The Party Conference season got underway with a low-key gathering of the Liberal Democrats in Brighton. Reduced to just eight MPs you would be forgiven for thinking the atmosphere at conference might have been rather gloomy, but this seems not to be the case. In chirpy Lib Dem style, the mood on the ground in Brighton was rather cheerful and even optimistic.
Since their electoral oblivion in 2015 the Liberal Democrats have had to face the same obstacles that every minor party has to face, the most significant of which is simply getting noticed. The press coverage of the Party Conference was understandably minimal, which is in keeping with the coverage the Party have received this year in general. For many, the story of the Liberal Democrats is over. The final page was election night last year when they reaped their punishment for a turbulent period in coalition. There are certainly some who consider the Lib Dems to already be firmly in the dustbin of history.
This is going to have to change and change fast if the Party is serious about filling the centrist void left by Labour. Tim Farron will bear most of the responsibility for making this happen, and his speech in Brighton certainly came across as a pitch aimed directly at moderates in the Labour Party. Farron praised Tony Blair and bemoaned the fact that “Blairite” is now considered a dirty word by so many in Labour. He discussed the EU and promised to support a second referendum on the terms of the Brexit deal, which is a policy that could appeal to many Pro-Europeans on the left. There are definitely some positives about Tim Farron but there are also significant drawbacks. He often comes across as very middle of the road and cautious, and he often lacks charisma in his delivery. There is arguably no ingredient more vital for the growth of a small Party than a charismatic and controversial leader – just look at UKIP. The fact that Farron is neither of these things is a real concern for the Party.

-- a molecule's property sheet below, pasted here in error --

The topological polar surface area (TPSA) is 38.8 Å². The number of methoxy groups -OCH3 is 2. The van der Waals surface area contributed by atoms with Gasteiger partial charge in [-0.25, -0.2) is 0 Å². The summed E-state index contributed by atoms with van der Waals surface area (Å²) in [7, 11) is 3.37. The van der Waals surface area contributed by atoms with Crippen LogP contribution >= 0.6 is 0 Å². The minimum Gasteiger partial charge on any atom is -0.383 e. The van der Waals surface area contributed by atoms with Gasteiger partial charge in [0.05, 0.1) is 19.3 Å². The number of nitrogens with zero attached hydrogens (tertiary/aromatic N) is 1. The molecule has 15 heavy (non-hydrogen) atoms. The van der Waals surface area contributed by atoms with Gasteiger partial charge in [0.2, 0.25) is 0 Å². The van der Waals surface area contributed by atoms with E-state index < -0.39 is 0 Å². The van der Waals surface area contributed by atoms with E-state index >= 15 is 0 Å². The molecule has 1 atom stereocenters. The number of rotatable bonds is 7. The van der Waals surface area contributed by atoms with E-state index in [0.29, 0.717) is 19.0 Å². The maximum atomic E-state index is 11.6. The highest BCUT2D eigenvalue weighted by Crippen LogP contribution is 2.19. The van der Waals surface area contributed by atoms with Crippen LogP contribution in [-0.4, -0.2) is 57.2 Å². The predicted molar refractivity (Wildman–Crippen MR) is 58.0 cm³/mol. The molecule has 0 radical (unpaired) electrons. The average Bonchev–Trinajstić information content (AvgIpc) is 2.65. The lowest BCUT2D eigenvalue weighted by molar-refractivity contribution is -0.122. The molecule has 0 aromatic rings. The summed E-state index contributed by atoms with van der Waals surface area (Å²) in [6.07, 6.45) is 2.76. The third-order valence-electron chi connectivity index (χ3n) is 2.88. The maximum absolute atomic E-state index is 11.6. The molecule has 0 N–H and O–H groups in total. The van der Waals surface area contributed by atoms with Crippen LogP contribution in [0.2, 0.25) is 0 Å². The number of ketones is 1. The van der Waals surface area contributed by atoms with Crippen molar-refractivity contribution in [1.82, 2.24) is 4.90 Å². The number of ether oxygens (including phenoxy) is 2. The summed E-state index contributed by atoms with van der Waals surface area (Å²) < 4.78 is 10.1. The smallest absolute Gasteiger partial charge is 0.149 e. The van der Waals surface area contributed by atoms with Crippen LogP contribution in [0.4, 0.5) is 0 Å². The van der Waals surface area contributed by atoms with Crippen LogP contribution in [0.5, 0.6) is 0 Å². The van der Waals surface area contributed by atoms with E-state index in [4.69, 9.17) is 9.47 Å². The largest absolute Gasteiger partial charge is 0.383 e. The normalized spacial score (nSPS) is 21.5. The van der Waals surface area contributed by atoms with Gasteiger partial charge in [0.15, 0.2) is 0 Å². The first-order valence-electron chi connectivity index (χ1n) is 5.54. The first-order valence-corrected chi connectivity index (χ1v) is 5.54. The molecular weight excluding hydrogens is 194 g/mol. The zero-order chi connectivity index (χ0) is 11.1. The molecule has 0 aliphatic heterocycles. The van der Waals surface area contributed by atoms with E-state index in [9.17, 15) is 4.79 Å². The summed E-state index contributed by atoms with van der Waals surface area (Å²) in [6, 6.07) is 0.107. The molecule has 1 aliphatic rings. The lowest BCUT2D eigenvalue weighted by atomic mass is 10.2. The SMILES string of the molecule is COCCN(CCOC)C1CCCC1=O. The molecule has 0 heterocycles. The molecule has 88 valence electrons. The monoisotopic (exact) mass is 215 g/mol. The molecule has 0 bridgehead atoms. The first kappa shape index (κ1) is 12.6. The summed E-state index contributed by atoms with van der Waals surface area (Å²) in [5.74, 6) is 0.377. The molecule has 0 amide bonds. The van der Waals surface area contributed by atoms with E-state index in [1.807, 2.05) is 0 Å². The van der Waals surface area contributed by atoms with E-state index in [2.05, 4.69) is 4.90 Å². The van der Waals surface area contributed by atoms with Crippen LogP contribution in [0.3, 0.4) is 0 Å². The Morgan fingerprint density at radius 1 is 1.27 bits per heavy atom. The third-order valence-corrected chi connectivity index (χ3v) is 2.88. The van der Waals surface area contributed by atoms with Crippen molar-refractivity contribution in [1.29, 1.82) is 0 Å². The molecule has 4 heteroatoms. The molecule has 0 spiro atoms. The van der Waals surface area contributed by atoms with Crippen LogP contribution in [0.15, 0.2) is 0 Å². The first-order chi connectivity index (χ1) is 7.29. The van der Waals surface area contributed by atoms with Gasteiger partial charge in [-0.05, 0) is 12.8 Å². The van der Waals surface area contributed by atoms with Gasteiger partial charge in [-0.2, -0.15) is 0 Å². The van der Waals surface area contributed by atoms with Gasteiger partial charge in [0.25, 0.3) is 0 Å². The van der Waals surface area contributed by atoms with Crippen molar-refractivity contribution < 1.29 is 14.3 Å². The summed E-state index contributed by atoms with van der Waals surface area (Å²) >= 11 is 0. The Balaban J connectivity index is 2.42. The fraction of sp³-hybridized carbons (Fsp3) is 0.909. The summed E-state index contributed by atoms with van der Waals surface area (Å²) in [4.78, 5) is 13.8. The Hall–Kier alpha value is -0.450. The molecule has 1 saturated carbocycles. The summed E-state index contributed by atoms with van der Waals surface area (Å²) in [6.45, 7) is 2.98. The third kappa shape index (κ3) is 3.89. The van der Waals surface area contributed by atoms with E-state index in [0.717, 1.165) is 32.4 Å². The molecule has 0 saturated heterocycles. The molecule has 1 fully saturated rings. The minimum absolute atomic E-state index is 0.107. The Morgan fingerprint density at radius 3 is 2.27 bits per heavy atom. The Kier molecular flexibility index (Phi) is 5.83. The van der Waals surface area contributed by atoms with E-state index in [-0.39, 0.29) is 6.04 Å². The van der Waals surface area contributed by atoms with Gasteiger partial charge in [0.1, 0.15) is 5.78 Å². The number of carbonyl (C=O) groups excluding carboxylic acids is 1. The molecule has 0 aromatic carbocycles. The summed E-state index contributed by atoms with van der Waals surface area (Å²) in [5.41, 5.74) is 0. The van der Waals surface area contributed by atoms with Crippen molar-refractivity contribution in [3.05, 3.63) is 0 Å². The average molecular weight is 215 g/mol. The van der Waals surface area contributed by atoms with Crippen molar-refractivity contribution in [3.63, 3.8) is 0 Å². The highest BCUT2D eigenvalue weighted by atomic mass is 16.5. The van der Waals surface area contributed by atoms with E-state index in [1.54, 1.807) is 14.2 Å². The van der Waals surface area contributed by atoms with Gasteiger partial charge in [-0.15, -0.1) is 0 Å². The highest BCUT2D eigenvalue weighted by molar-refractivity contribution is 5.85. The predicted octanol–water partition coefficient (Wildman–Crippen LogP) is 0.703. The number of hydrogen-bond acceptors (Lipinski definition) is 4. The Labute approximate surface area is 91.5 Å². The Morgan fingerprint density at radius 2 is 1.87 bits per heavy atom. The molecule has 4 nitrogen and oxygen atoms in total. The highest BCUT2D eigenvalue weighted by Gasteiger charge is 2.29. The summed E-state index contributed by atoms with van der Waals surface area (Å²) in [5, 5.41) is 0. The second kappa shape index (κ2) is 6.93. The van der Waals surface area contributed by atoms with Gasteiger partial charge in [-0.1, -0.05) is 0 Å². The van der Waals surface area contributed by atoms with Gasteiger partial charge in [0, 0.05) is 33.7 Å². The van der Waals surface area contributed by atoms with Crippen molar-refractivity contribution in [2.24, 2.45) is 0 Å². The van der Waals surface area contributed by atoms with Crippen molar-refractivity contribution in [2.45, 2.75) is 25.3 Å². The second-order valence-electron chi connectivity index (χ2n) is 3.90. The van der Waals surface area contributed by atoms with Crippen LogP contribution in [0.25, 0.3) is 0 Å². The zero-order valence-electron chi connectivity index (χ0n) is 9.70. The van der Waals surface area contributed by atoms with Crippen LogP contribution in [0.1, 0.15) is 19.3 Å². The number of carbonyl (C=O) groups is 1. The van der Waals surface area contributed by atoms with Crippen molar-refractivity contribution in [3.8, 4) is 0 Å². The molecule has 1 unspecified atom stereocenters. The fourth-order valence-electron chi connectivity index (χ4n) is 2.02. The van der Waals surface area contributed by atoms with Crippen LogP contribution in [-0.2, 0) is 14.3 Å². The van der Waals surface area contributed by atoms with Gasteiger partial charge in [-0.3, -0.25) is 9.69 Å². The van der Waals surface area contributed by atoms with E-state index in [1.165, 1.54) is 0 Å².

Winning a few local council by-elections has given the Party some renewed purpose but there is still a long way to go before the Lib Dems can truly become a political force again. There’s an open goal on the centre left and an opportunity for someone to seize. Farron, Corbyn, or May?